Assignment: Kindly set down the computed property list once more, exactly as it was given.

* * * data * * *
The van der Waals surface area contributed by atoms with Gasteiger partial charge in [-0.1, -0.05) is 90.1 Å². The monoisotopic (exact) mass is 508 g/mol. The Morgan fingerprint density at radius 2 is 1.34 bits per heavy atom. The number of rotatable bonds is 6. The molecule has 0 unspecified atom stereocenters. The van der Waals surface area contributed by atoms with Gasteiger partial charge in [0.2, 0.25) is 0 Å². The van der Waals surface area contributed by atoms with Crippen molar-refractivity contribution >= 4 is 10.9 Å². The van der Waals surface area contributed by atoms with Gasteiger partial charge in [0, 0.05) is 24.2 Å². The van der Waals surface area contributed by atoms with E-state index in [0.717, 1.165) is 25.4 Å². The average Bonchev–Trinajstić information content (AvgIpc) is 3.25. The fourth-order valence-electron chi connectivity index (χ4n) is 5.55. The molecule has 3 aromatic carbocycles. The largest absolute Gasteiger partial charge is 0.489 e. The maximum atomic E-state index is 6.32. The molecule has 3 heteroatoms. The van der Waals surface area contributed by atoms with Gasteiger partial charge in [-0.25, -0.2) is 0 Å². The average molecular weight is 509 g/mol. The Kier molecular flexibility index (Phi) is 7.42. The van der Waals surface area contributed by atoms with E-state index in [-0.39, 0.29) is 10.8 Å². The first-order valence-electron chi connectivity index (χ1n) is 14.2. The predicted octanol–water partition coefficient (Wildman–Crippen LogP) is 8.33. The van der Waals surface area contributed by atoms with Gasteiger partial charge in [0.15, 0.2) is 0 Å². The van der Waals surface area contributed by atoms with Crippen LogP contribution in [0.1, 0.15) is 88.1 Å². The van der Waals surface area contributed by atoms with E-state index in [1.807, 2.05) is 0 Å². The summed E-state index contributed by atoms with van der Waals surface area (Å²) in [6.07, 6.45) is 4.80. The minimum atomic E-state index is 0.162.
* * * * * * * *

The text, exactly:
The van der Waals surface area contributed by atoms with Gasteiger partial charge in [-0.1, -0.05) is 90.1 Å². The monoisotopic (exact) mass is 508 g/mol. The Morgan fingerprint density at radius 2 is 1.34 bits per heavy atom. The number of rotatable bonds is 6. The molecule has 0 unspecified atom stereocenters. The van der Waals surface area contributed by atoms with Gasteiger partial charge in [0.2, 0.25) is 0 Å². The van der Waals surface area contributed by atoms with Crippen molar-refractivity contribution >= 4 is 10.9 Å². The van der Waals surface area contributed by atoms with Gasteiger partial charge in [0, 0.05) is 24.2 Å². The van der Waals surface area contributed by atoms with E-state index in [0.717, 1.165) is 25.4 Å². The average Bonchev–Trinajstić information content (AvgIpc) is 3.25. The fourth-order valence-electron chi connectivity index (χ4n) is 5.55. The molecule has 3 aromatic carbocycles. The largest absolute Gasteiger partial charge is 0.489 e. The maximum atomic E-state index is 6.32. The molecule has 3 heteroatoms. The van der Waals surface area contributed by atoms with Gasteiger partial charge in [-0.25, -0.2) is 0 Å². The average molecular weight is 509 g/mol. The Kier molecular flexibility index (Phi) is 7.42. The van der Waals surface area contributed by atoms with E-state index in [-0.39, 0.29) is 10.8 Å². The first-order valence-electron chi connectivity index (χ1n) is 14.2. The predicted octanol–water partition coefficient (Wildman–Crippen LogP) is 8.33. The van der Waals surface area contributed by atoms with Gasteiger partial charge in [0.15, 0.2) is 0 Å². The van der Waals surface area contributed by atoms with Crippen LogP contribution in [0.1, 0.15) is 88.1 Å². The van der Waals surface area contributed by atoms with E-state index in [1.807, 2.05) is 0 Å². The summed E-state index contributed by atoms with van der Waals surface area (Å²) in [6.07, 6.45) is 4.80. The minimum atomic E-state index is 0.162.